The HSE West is urging parents to make sure their children are vaccinated against measles in the wake of an outbreak of the condition in Co Galway.
Some 22 cases have been reported in ages ranging from babies to 21-year-olds since the end of October.
Dr Diarmuid O’Donovan, the HSE West’s director of public health, says it is advising parents whose children have not been immunised to get them vaccinated as soon as possible to prevent the spread of the disease.
“The most important part of controlling an outbreak of measles is to ensure that there is a high level of immunity in the population. Measles can be prevented by immunisation with a highly effective vaccine that is part of the MMR (measles-mumps-rubella ) immunisation.
“This vaccine is given free by the GP to babies between 12 and 15 months and a second dose is now given when children begin school (age four to five years ). MMR vaccination is also recommended for children aged 11 to 12 years. This can be omitted, however, if two previous doses of MMR have been given.”
One dose of MMR gives 90 per cent protection against measles and the second dose gives 98 per cent protection. The uptake of the first dose of MMR vaccine among children in Ireland is measured at 24 months and the most recent national figures show that 90 per cent of children aged 24 months have received the vaccine. The uptake of the MMR vaccine at 24 months in the HSE West region is currently at 90 per cent.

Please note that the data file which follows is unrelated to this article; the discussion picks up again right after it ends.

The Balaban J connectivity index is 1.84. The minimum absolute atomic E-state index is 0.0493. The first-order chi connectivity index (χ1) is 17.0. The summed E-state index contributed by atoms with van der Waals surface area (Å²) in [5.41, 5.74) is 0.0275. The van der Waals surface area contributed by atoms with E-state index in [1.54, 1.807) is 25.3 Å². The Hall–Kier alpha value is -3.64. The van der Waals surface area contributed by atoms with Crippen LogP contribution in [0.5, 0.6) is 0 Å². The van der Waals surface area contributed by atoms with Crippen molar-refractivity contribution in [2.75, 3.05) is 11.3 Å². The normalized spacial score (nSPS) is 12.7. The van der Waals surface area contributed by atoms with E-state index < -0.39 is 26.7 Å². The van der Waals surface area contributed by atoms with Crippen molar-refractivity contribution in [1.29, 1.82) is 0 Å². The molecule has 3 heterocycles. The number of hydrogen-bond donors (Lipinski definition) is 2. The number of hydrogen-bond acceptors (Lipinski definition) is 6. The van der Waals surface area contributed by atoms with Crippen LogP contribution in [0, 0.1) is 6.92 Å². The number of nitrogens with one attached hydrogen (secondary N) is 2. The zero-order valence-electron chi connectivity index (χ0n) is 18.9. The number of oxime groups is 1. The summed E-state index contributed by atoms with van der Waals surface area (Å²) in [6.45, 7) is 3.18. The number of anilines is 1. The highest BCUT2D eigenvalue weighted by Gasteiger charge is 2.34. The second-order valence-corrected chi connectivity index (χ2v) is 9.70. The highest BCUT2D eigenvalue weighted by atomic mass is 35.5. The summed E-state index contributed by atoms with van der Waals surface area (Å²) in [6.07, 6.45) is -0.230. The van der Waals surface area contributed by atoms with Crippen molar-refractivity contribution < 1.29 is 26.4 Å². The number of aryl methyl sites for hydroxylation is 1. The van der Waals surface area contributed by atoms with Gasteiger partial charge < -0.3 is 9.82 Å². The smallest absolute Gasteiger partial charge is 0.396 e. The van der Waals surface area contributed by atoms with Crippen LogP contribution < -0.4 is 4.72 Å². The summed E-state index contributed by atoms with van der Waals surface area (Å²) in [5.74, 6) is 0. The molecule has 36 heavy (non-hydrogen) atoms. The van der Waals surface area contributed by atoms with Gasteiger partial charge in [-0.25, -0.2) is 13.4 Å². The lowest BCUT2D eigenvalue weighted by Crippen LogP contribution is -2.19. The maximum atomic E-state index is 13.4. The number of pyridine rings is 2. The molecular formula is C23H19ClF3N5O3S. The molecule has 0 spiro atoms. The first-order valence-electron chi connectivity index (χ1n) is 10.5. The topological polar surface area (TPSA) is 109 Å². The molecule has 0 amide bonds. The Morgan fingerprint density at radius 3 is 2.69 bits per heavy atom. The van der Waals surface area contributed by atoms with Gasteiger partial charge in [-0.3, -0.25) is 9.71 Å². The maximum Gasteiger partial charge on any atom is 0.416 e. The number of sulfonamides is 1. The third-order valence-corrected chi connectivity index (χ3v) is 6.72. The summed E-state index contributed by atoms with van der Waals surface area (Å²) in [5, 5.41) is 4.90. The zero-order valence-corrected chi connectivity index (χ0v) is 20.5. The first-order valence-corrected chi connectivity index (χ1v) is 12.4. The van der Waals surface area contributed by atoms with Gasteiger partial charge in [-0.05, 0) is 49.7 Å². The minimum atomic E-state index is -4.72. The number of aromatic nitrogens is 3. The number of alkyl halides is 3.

One case of measles can infect 15 to 20 unvaccinated people. A vaccine uptake rate of at least 95 per cent with two doses is required in order to give “herd immunity”. This greatly reduces the risk of exposure to infection for any unvaccinated individuals (eg, babies under 12 months of age ) and for people who are immunosuppressed.
Measles is an infection caused by the measles virus. It is usually a childhood condition and is most common in children aged between one and four years who have not been immunised. However, you can catch measles at any age. It is caught by direct contact with an infected person or through the air when an infected person coughs or sneezes.
Measles is usually a mild illness but it can cause serious complications including pneumonia, diarrhoea, seizures, brain damage and death. The infection is not common in Ireland because of immunisation. In the outbreak affecting more than 1,600 children in Ireland in 2000 most cases occured in the east of the country - three children died. In 2007 55 cases were notified to health authorities.